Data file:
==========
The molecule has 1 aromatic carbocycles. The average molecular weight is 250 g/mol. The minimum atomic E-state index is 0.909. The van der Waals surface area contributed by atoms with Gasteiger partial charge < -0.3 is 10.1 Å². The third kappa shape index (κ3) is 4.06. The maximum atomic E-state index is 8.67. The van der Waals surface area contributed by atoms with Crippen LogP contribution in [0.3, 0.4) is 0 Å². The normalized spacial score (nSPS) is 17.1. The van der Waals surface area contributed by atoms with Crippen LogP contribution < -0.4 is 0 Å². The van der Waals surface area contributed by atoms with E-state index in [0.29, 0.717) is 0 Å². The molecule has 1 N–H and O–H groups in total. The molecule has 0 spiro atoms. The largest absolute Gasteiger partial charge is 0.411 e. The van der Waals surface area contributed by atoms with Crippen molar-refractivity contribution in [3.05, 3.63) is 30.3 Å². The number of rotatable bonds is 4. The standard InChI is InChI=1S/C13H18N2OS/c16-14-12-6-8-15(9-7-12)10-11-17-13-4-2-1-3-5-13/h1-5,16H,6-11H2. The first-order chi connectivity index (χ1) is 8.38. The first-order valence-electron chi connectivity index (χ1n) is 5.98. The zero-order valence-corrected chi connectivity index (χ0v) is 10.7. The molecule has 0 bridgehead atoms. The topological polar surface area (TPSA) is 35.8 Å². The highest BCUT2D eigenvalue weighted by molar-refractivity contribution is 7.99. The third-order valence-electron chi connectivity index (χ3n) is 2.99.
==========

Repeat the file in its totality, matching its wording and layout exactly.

The molecule has 1 aromatic carbocycles. The average molecular weight is 250 g/mol. The minimum atomic E-state index is 0.909. The van der Waals surface area contributed by atoms with Gasteiger partial charge < -0.3 is 10.1 Å². The third kappa shape index (κ3) is 4.06. The maximum atomic E-state index is 8.67. The van der Waals surface area contributed by atoms with Crippen LogP contribution in [0.3, 0.4) is 0 Å². The normalized spacial score (nSPS) is 17.1. The van der Waals surface area contributed by atoms with Crippen LogP contribution < -0.4 is 0 Å². The van der Waals surface area contributed by atoms with E-state index in [0.29, 0.717) is 0 Å². The molecule has 1 N–H and O–H groups in total. The molecule has 0 spiro atoms. The largest absolute Gasteiger partial charge is 0.411 e. The van der Waals surface area contributed by atoms with Crippen molar-refractivity contribution in [3.05, 3.63) is 30.3 Å². The number of rotatable bonds is 4. The standard InChI is InChI=1S/C13H18N2OS/c16-14-12-6-8-15(9-7-12)10-11-17-13-4-2-1-3-5-13/h1-5,16H,6-11H2. The first-order chi connectivity index (χ1) is 8.38. The first-order valence-electron chi connectivity index (χ1n) is 5.98. The zero-order valence-corrected chi connectivity index (χ0v) is 10.7. The molecule has 0 bridgehead atoms. The topological polar surface area (TPSA) is 35.8 Å². The highest BCUT2D eigenvalue weighted by molar-refractivity contribution is 7.99. The third-order valence-electron chi connectivity index (χ3n) is 2.99.